Of arts that polish life, inventors rare,
Unmindful of their Maker, though his spirit
Taught them; but they his gifts acknowledg'd none.
Yet they a beauteous offspring shall beget;
For that fair female troop thou saw'st, that seem'd
Of goddesses, so blithe, so smooth, so gay,
Yet empty of all good, wherein consists
Woman's domestic honour and chief praise;
Bred only and completed to the taste
Of lustful appetence, to sing, to dance,
To dress, and troll the tongue, and roll the eye.
To these, that sober race of men, whose lives
Religious titled them the sons of God,
Shall yield up all their virtue, all their fame,
Ignobly, to the trains and to the smiles
Of these fair athiests, and now swim in joy,
Ere long to swim at large; and laugh, for which
The world ere long a world of tears must weep."
To whom thus Adam, of short joy bereft :
"O pity' and shame! that they who to live well
Enter'd so fair, should turn aside to tread
Paths indirect, or in the midway faint!
But still I see the tenor of man's woe
Holds on the same, from woman to begin."
"From man's effeminate slackness it begins,"
Said th' angel," who should better hold his place
By wisdom, and superior gifts receiv'd.
But now prepare thee for another scene."
He look'd, and saw wide territory spread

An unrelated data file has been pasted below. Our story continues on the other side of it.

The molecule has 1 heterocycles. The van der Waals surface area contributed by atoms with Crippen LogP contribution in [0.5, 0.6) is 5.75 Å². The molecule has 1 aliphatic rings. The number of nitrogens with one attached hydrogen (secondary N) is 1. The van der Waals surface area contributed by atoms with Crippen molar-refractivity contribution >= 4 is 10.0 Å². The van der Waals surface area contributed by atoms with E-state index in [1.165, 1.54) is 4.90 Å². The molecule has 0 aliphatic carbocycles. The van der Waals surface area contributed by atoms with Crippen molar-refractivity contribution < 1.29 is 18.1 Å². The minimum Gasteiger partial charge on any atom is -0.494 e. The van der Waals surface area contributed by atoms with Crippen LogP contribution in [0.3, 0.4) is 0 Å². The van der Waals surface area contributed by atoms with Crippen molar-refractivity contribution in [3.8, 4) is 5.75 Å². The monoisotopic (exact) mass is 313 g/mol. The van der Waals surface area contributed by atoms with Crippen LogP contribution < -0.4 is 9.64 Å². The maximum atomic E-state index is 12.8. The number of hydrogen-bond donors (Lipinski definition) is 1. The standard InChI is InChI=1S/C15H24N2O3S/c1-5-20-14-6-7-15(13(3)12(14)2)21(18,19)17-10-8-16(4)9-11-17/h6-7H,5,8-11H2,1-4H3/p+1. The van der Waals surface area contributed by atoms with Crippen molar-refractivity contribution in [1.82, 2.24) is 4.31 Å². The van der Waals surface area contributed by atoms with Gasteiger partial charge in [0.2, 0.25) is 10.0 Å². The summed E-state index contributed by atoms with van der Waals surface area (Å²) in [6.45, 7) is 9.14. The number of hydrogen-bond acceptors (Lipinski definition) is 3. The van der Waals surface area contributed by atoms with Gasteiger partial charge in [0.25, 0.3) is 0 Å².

Before him, towns, and rural works between,
Cities of men, with lofty gates and towers;
Concourse in arms, fierce faces threat'ning war;
Giants of mighty bone, and bold emprise:
Part wield their arms, part curb the foaming steed,,'
Single, or in array of battle rang'd,
Both horse and foot, nor idly must'ring stood:
One way a band select from forage drives
A herd of beeves, fair oxen, and fair kine,
From a fat meadow-ground; or fleecy flock,
Ewes and their bleating lambs, over the plain,.
Their booty; scarce with life the shepherds fly,
But call in aid, which makes a bloody fray;
With cruel tournament the squadrons join;
Where cattle pastur'd late, now scatter'd lies
With carcasses and arms, th' ensanguin'd field
Deserted: others to a city strong
Lay siege, encamp'd; by battery, scale, and mine,
Assaulting; others from the wall defend
With dart and javelin, stones, and sulph'rous fire;
On each hand slaughter and gigantic deeds.
In other part the sceptred heralds call
To council in the city gates; anon
Gray-headed men and grave, with warriors mix'd
Assemble, and harangues are heard, but soon
In factious opposition; till at last
Of middle age one rising, eminent
In wise deport, spake much of right and wrong,
Of justice, of religion, truth and peace,
And judgment from above: him old and young
Exploded, and had seiz'd with violent hands
Had not a cloud descending snatch'd him thence-
Unseen amid the throng: so violence
Proceeded, and oppression and sword-law,
Through all the plain, and refuge none was found.
Adam was all in tears, and to his guide
Lamenting turn'd full sad: "O what are these,
Death's ministers, not men, who thus deal death
Inhumanly to men, and multiply
Ten thousand-fold the sin of him who slew